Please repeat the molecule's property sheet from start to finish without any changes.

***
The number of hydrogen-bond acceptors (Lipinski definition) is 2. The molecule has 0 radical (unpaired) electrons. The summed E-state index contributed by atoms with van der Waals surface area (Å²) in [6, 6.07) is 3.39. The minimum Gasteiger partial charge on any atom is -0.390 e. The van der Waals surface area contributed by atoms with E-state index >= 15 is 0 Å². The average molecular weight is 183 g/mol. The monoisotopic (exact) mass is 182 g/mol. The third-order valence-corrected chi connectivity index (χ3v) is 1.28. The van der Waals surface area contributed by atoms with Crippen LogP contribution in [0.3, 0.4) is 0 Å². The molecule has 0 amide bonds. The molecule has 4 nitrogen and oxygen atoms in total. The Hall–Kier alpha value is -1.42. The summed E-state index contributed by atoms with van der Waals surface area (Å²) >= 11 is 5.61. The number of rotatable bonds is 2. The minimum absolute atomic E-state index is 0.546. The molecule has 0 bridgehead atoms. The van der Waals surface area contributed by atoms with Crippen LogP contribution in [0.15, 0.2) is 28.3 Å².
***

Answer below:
The number of hydrogen-bond acceptors (Lipinski definition) is 2. The molecule has 0 radical (unpaired) electrons. The summed E-state index contributed by atoms with van der Waals surface area (Å²) in [6, 6.07) is 3.39. The minimum Gasteiger partial charge on any atom is -0.390 e. The van der Waals surface area contributed by atoms with E-state index >= 15 is 0 Å². The average molecular weight is 183 g/mol. The monoisotopic (exact) mass is 182 g/mol. The third-order valence-corrected chi connectivity index (χ3v) is 1.28. The van der Waals surface area contributed by atoms with Crippen LogP contribution in [0.3, 0.4) is 0 Å². The molecule has 0 amide bonds. The molecule has 4 nitrogen and oxygen atoms in total. The Hall–Kier alpha value is -1.42. The summed E-state index contributed by atoms with van der Waals surface area (Å²) >= 11 is 5.61. The number of rotatable bonds is 2. The minimum absolute atomic E-state index is 0.546. The molecule has 0 bridgehead atoms. The van der Waals surface area contributed by atoms with Crippen LogP contribution in [0.15, 0.2) is 28.3 Å².